It's that time of year: Mets players have begun filtering into Port St. Lucie, Fla., for another spring. With a few days left until the official start of camp, let's dig back into the Inbox for another batch of questions and answers:
In regards to the Jacob deGrom contract talks: Do you feel he will give a hometown discount to the Mets and general manager Brodie Van Wagenen? How long do you feel contract talks will continue (assuming there is no deal) before one of the camps breaks off talks?
-- @BobbyKleinau via Twitter
First off, let's define what "talks" consist of right now. As of last week, the Mets hadn't really spoken to deGrom's representatives since the Winter Meetings, and the chat they had back in December was really quite casual. That can change quickly, and I do expect the Mets to engage in more formal negotiations in the coming weeks. But there's a sense among some fans that the Mets are talking to deGrom and his representatives regularly, or heatedly, which is simply not true.
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As for a hometown discount, I highly doubt deGrom will agree to something significantly less than market value just to stay in New York -- not now, when he's two years away from free agency and a potential windfall. But I do think deGrom would give the Mets a modest rebate in exchange for the certainty of signing now. That's par for the course for players who sign extensions while under contract.
I've always viewed this situation as more dependent on the Mets than on deGrom. Until now, they have never really engaged their star pitcher on long-term talks. If they do, and offer something fair, I believe he'll take it. If they lowball deGrom, we'll probably see him hit free agency in 2021.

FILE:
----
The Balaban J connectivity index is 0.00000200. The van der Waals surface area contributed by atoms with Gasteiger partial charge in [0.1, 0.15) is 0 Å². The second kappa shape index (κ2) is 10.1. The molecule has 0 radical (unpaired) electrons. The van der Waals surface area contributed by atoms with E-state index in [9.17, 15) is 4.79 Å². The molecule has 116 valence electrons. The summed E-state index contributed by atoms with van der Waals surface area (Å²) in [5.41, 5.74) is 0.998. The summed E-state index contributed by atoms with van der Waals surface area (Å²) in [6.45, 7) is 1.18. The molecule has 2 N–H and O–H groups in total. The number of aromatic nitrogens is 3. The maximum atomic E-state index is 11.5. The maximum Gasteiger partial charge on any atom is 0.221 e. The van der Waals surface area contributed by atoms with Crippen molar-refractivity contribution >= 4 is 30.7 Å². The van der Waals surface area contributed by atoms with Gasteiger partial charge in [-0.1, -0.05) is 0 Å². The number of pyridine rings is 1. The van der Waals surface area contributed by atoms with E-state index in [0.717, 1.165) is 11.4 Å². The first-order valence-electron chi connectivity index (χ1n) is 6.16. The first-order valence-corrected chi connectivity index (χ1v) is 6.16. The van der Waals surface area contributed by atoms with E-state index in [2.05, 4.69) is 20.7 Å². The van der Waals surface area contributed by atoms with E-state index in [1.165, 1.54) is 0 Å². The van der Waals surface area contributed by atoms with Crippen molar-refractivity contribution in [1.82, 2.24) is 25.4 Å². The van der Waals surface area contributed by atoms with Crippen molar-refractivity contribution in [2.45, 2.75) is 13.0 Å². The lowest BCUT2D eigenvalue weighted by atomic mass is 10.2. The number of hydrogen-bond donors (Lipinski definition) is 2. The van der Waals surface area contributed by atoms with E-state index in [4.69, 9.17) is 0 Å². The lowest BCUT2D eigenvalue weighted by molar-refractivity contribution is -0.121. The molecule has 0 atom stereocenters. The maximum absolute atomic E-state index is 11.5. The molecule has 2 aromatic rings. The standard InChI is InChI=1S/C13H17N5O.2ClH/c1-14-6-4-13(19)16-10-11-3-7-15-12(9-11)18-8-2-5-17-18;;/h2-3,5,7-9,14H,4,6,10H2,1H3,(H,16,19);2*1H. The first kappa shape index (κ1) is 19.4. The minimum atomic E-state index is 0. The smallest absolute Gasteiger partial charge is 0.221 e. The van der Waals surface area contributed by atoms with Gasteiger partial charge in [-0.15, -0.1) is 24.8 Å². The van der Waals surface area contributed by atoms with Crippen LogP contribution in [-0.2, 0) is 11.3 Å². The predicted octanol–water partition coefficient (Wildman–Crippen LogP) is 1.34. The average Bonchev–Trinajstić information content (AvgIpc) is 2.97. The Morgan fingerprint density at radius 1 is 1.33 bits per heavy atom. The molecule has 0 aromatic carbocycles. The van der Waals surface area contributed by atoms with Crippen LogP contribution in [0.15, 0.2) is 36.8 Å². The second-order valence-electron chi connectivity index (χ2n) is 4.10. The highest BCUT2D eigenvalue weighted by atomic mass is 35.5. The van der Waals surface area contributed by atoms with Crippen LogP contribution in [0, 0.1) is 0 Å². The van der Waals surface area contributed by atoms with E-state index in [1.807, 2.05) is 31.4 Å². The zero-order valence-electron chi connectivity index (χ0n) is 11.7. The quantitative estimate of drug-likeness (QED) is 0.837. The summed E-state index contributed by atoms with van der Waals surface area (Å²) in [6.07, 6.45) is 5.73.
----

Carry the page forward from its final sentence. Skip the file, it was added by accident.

While neither side has put a deadline on negotiations, teams and players tend to get this stuff out of the way before the regular season. I suspect if the Mets can't agree to something with deGrom by late March, that's the last you'll hear of it until next offseason.
Are the Mets really trying to make Jeff McNeil a full-time outfielder, or more of a true jack-of-all-trades that plays everywhere throughout the season?
-- @SeanTie75299777 via Twitter
They'll tell you it's the latter, but realistically, there's just not a lot of playing time available for McNeil in the infield. Barring an injury to Robinson Canó, Jed Lowrie or Todd Frazier, it's hard to see McNeil getting significant time anywhere other than in the outfield. That's why the Mets are going to invest so much time in McNeil as an outfielder this spring.
Who's your favorite to start in center field for the Mets? Juan Lagares or Keon Broxton? And why?
-- @GMF1981 via Twitter
I wouldn't simply eliminate McNeil from that conversation. The Mets feel he's athletic enough to handle center, even if he ultimately does default to a corner.
As for the two you mentioned, I'll say Lagares for now. He has less power than Broxton but better contact skills, along with a Gold Glove in his equipment bag. When healthy, Lagares feels to me like the more well-rounded player. But he's rarely been healthy in the past, potentially giving Broxton plenty of opportunity to leapfrog him on the depth chart. It's close enough that Broxton could do that anyway with a strong spring.
I was stoked to see Dilson Herrera back in the organization. Have you heard anything about the Mets' intentions for him? I'm assuming he'll be Minor League depth, but the team still lacks a quality backup shortstop for Amed Rosario. Could Herrera be in the team's plans?
-- @tossup via Twitter